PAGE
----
Clematis Toxicity in Dogs

by Deborah Lundin
    Keep your pooch away from this popular flowering vine.

    Keep your pooch away from this popular flowering vine.

    Stockbyte/Stockbyte/Getty Images

    Popular among gardeners, clematis is a flowering vine from the Ranunculaceae family. While beautiful and decorative for the garden, clematis contains glycosides that, when ingested by your favorite pooch, can be fatal. Luckily, clematis has a natural form of protection -- a bitter taste. While your pooch may take an initial nibble and experience mild symptoms, a large meal of clematis is unlikely.

    Initial symptoms of clematis ingestion include excessive salivation, vomiting and diarrhea. Contact with clematis causes numbness and tingling of the mouth. You may notice your dog pawing at his mouth. If your dog was able to get past the bitter taste to consume a large amount, more symptoms may occur. These include irregular heartbeat, breathing difficulty, weakness, kidney problems, delirium, convulsions and possibly death.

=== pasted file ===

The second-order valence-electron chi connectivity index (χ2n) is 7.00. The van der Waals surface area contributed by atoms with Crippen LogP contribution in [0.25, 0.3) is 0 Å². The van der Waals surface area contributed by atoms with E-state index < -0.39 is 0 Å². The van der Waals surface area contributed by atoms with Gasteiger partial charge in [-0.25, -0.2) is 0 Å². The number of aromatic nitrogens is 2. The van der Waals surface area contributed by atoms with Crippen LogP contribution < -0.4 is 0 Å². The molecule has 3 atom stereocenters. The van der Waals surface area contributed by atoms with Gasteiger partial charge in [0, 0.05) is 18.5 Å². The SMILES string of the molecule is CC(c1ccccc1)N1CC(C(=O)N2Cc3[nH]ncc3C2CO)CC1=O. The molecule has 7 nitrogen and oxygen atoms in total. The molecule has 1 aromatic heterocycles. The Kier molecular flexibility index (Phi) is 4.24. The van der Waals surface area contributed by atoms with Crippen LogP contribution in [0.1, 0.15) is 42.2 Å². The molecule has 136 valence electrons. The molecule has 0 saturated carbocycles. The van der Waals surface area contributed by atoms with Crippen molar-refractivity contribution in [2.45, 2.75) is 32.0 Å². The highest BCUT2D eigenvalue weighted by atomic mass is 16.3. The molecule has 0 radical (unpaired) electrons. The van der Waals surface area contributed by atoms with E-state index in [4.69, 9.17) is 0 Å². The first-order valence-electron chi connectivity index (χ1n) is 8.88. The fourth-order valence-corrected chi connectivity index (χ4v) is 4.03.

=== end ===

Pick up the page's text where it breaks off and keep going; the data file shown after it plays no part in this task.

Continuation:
If you suspect your dog has ingested clematis, contact your veterinarian immediately. In mild cases, induced vomiting or activated charcoal treatments are enough to eliminate or nullify the toxin. If you dog consumed a large amount, he will need monitoring for more severe symptoms. If cardiac abnormalities present, intravenous atropine can help stabilize the heart. Kidney function might also require monitoring and treatment.

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    About the Author

    Deborah Lundin is a professional writer with more than 20 years of experience in the medical field and as a small business owner. She studied medical science and sociology at Northern Illinois University. Her passions and interests include fitness, health, healthy eating, children and pets.

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